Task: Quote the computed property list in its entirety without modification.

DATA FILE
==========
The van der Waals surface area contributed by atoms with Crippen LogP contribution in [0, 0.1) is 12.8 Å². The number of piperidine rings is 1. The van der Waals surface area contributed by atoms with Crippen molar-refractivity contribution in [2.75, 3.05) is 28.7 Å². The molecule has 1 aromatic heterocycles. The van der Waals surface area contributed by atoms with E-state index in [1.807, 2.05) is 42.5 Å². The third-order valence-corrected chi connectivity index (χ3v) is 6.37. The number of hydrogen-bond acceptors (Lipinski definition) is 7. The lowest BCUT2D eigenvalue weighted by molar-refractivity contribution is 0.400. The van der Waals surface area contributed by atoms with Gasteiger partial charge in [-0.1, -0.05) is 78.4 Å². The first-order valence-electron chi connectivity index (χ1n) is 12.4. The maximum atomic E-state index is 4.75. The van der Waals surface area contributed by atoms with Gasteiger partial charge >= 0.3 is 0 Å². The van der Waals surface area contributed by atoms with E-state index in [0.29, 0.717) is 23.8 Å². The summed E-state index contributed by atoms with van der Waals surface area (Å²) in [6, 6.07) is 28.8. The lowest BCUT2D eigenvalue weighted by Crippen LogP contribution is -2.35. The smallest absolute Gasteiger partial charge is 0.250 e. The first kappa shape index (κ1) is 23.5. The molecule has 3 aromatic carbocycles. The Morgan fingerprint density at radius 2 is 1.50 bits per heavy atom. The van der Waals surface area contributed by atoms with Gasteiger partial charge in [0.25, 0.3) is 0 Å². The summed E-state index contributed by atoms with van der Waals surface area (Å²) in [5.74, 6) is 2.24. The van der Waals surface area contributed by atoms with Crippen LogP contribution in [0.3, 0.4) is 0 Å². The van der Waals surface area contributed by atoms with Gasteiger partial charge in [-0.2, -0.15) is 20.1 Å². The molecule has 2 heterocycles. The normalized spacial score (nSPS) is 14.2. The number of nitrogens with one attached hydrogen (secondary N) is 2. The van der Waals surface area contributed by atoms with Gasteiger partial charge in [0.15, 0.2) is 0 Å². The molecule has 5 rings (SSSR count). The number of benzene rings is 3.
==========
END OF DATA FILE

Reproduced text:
The van der Waals surface area contributed by atoms with Crippen LogP contribution in [0, 0.1) is 12.8 Å². The number of piperidine rings is 1. The van der Waals surface area contributed by atoms with Crippen molar-refractivity contribution in [2.75, 3.05) is 28.7 Å². The molecule has 1 aromatic heterocycles. The van der Waals surface area contributed by atoms with E-state index in [1.807, 2.05) is 42.5 Å². The third-order valence-corrected chi connectivity index (χ3v) is 6.37. The number of hydrogen-bond acceptors (Lipinski definition) is 7. The lowest BCUT2D eigenvalue weighted by molar-refractivity contribution is 0.400. The van der Waals surface area contributed by atoms with Gasteiger partial charge in [-0.1, -0.05) is 78.4 Å². The first-order valence-electron chi connectivity index (χ1n) is 12.4. The maximum atomic E-state index is 4.75. The van der Waals surface area contributed by atoms with Gasteiger partial charge >= 0.3 is 0 Å². The van der Waals surface area contributed by atoms with E-state index in [0.29, 0.717) is 23.8 Å². The summed E-state index contributed by atoms with van der Waals surface area (Å²) in [6, 6.07) is 28.8. The lowest BCUT2D eigenvalue weighted by Crippen LogP contribution is -2.35. The smallest absolute Gasteiger partial charge is 0.250 e. The first kappa shape index (κ1) is 23.5. The molecule has 3 aromatic carbocycles. The Morgan fingerprint density at radius 2 is 1.50 bits per heavy atom. The van der Waals surface area contributed by atoms with Gasteiger partial charge in [0.25, 0.3) is 0 Å². The summed E-state index contributed by atoms with van der Waals surface area (Å²) in [5.74, 6) is 2.24. The van der Waals surface area contributed by atoms with Crippen LogP contribution in [0.3, 0.4) is 0 Å². The van der Waals surface area contributed by atoms with Gasteiger partial charge in [-0.2, -0.15) is 20.1 Å². The molecule has 2 heterocycles. The normalized spacial score (nSPS) is 14.2. The number of nitrogens with one attached hydrogen (secondary N) is 2. The van der Waals surface area contributed by atoms with Gasteiger partial charge in [0.15, 0.2) is 0 Å². The molecule has 5 rings (SSSR count). The number of benzene rings is 3.